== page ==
Does one really need an excuse to travel? Well, if so, a birthday is as good of excuse as any!
We managed to snag a great deal on airfare to Portland, so we jumped at the chance to spend Paul’s birthday last month in someplace new.
I also get a lot of questions about how we are able to travel so much, so as I do my trip reports, I’m going to try to start incorporating how much things costs and how we finagled certain deals or logistics.
First up: Hotel. We both have the Marriott Rewards Chase credit card. Just opening and meeting the minimum spend gives you a free night certificate for a category 1-4 hotel (and another one each year after that*). Mine was going to expire at the end of February, so we either need to use it or lose it. Paul had a certificate too, so two nights = on the house*.
*Annual fee is waived the first year of the card. No links = I’m not endorsing this card in any way or getting any referral bonues, etc.
Since we were now committed to staying in a Marriott for the free night, we just had to decide which one. Portland is SUPER walkable city and has a TON of public transportation (and what seems like very little parking), so ditching a rental car was almost a no-brainer. This means we needed a hotel that was on public transit or had airport transportation: We ended up booking the Residence Inn Portland North Harbour because it had free airport transportation, free continental breakfast, and was walking distance to the light rail that would take us straight downtown. Win. Win. Win.
We arrived super late into Portland (well 11pm, but 1am our time), so we took the free hotel shuttle straight from the airport to the hotel and crashed hard. It might have also helped that we got upgraded on both legs of our flight and some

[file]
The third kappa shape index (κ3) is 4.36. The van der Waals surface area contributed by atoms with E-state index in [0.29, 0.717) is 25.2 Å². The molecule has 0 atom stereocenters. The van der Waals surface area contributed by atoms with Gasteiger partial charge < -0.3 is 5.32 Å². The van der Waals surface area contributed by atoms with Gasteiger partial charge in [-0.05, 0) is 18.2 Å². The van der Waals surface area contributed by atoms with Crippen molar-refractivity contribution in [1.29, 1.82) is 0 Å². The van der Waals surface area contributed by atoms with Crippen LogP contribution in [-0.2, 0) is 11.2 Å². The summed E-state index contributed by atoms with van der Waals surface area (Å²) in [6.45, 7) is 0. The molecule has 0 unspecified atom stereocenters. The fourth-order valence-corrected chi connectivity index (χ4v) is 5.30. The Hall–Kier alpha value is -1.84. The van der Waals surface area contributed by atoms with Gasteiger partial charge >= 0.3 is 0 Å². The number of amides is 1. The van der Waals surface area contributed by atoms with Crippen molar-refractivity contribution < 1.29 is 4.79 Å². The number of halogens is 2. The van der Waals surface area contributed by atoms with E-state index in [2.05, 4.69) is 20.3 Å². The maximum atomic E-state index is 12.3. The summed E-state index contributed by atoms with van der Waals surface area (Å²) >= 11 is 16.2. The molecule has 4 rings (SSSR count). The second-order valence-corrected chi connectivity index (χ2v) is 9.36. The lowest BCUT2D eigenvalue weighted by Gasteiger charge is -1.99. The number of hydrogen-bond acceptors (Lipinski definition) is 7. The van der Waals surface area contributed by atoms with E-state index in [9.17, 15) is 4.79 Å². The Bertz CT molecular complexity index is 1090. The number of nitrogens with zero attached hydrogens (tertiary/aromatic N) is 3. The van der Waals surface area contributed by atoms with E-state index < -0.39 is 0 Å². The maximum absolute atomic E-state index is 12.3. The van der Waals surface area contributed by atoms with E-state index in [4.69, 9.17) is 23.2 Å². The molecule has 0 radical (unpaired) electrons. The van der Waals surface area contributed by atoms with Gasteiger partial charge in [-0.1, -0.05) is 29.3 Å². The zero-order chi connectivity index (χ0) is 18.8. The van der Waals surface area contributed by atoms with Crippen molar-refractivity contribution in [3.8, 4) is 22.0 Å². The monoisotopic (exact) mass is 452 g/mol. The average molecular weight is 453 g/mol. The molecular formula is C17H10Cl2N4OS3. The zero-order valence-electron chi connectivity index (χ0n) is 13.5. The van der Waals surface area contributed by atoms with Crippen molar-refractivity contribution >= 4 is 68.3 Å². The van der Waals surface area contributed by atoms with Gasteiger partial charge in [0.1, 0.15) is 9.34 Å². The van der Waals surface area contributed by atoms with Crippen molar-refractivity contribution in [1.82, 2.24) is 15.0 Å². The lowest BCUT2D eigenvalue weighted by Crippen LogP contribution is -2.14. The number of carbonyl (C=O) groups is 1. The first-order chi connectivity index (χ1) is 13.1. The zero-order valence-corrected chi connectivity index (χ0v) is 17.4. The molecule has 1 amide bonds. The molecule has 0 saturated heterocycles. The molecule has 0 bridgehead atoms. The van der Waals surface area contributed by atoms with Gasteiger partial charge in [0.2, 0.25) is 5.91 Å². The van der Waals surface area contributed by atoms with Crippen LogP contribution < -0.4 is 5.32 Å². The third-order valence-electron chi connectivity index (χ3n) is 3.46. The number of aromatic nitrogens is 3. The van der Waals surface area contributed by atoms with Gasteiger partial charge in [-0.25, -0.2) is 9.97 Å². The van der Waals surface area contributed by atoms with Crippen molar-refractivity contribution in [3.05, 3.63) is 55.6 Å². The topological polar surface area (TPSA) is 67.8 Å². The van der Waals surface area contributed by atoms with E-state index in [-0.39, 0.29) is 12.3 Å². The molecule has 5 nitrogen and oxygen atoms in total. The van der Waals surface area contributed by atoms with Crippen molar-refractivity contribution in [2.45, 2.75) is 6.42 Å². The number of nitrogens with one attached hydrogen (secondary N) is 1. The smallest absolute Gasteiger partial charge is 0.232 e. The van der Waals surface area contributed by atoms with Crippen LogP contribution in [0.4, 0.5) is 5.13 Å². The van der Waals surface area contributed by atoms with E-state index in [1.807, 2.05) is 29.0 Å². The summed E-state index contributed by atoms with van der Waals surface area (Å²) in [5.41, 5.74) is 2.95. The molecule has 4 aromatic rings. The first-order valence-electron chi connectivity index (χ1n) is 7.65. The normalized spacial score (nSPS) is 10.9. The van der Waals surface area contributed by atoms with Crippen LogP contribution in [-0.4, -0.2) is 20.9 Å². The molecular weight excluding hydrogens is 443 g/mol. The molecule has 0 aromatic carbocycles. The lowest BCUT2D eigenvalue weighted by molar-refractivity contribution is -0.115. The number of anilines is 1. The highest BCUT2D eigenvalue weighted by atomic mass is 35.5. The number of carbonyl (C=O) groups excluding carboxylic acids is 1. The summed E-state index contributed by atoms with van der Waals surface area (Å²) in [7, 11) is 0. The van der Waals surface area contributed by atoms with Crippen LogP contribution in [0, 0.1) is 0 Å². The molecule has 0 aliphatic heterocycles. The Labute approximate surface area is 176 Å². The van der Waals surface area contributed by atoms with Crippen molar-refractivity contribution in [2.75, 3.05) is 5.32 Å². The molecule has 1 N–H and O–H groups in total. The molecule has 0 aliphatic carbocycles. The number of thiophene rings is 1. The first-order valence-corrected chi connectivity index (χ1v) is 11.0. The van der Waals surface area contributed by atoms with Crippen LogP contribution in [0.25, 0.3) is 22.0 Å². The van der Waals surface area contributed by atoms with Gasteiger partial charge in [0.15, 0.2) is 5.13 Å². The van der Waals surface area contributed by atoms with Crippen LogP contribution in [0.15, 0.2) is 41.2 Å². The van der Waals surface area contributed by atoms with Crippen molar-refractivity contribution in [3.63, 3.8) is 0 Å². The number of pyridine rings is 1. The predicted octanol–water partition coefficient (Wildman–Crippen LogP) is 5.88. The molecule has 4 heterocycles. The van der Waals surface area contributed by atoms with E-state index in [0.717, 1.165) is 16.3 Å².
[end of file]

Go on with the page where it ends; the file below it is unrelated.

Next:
vodka Vitamin C made us extra sleepy.
Saturday morning we were up bright and early. We ate the free continental breakfast and then headed on the Max light rail (day pass = $5/each) for the 30 minute ride into the city. Our first stop: Powell Books.
I had promised Paul that this stop would be “15 minutes, 20 tops!!”, but I vastly underestimated how awesome Powell Books is. As the largest independent new and used bookstore in the world, they literally have maps to help you get around. Even more awesome is that they also sell used books.. And not just in a tiny used book room, they are shelved WITH the new books so that you can pick or choose and don’t have to hunt around. I was in love. I can look at a bookstore for hours.. Which I almost did.
We then headed over to Voodoo Doughnut where we were prepared to have a long wait in line.
Ah, nope. Apparently Voodoo Donut is mostly cool for drunk people because there were only a handful of people inside. When we walked past later (around 9pm), the line was out the door!
We tried to pick what we thought the most popular ones were (Voodoo Donut, Portland Cream, Maple Bacon Bar) and then, of course, the peanut butter oreo.
My favorite was the Maple Bacon Bar. However, I’ll be honest. I thought the doughnuts were ‘just’ good. I liked them. We scarfed them down.. But they really weren’t anything special. I’ll never say “Man, I could really go for some VOODOO doughnuts right now”, because honestly they tasted just as good as any doughnut. They weren’t a fail, they just didn’t have anything super special about them. (I’ve since learned that we missed out on Blue Star Donuts, so that will be our stop next time! Thanks, Chelsea!)
We then proceeded to look like the mega tourists that we were and carried this pink bad boy around with us the whole rest of the day.
We walked down by the river and were astounded with how many people were out biking or running. Such an active city! I felt pretty guilty walking along eating donuts while so many people were getting their sweat on around me, so we did what anyone would naturally do in that situation… headed to the bar.
Our first stop of the day was probably pretty typical of any beer lover in Portland: Rogue Ale House.